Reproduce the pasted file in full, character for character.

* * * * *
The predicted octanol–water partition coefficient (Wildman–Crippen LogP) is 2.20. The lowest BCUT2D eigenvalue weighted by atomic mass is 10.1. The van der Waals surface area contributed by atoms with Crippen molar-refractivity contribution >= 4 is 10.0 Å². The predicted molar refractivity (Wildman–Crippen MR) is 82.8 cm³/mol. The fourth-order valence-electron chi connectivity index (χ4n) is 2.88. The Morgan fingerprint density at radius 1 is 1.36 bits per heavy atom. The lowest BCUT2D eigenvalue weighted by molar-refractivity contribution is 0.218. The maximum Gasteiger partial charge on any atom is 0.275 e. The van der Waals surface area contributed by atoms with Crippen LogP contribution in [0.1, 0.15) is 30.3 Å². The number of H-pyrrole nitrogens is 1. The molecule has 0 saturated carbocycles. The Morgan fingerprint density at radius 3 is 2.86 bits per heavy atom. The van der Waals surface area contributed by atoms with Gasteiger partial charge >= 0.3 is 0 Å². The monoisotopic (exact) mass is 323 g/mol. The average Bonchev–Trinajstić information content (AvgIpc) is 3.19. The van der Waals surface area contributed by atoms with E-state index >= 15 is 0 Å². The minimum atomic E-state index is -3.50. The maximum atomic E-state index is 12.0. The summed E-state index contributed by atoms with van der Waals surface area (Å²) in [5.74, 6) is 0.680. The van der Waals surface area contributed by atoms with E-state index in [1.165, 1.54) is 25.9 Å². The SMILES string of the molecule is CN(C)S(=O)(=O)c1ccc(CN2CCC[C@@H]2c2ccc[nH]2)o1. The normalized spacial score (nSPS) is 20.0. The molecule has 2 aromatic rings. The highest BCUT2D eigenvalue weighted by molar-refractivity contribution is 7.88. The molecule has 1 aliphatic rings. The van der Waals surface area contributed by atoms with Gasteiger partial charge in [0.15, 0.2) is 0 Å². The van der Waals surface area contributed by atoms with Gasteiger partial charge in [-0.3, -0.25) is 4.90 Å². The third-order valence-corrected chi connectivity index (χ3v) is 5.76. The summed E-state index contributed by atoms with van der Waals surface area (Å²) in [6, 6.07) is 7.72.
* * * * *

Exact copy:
The predicted octanol–water partition coefficient (Wildman–Crippen LogP) is 2.20. The lowest BCUT2D eigenvalue weighted by atomic mass is 10.1. The van der Waals surface area contributed by atoms with Crippen molar-refractivity contribution >= 4 is 10.0 Å². The predicted molar refractivity (Wildman–Crippen MR) is 82.8 cm³/mol. The fourth-order valence-electron chi connectivity index (χ4n) is 2.88. The Morgan fingerprint density at radius 1 is 1.36 bits per heavy atom. The lowest BCUT2D eigenvalue weighted by molar-refractivity contribution is 0.218. The maximum Gasteiger partial charge on any atom is 0.275 e. The van der Waals surface area contributed by atoms with Crippen LogP contribution in [0.1, 0.15) is 30.3 Å². The number of H-pyrrole nitrogens is 1. The molecule has 0 saturated carbocycles. The Morgan fingerprint density at radius 3 is 2.86 bits per heavy atom. The van der Waals surface area contributed by atoms with Gasteiger partial charge >= 0.3 is 0 Å². The monoisotopic (exact) mass is 323 g/mol. The average Bonchev–Trinajstić information content (AvgIpc) is 3.19. The van der Waals surface area contributed by atoms with E-state index >= 15 is 0 Å². The minimum atomic E-state index is -3.50. The maximum atomic E-state index is 12.0. The summed E-state index contributed by atoms with van der Waals surface area (Å²) in [5.74, 6) is 0.680. The van der Waals surface area contributed by atoms with E-state index in [1.165, 1.54) is 25.9 Å². The SMILES string of the molecule is CN(C)S(=O)(=O)c1ccc(CN2CCC[C@@H]2c2ccc[nH]2)o1. The normalized spacial score (nSPS) is 20.0. The molecule has 2 aromatic rings. The highest BCUT2D eigenvalue weighted by molar-refractivity contribution is 7.88. The molecule has 1 aliphatic rings. The van der Waals surface area contributed by atoms with Gasteiger partial charge in [0.15, 0.2) is 0 Å². The van der Waals surface area contributed by atoms with Gasteiger partial charge in [-0.3, -0.25) is 4.90 Å². The third-order valence-corrected chi connectivity index (χ3v) is 5.76. The summed E-state index contributed by atoms with van der Waals surface area (Å²) in [6, 6.07) is 7.72.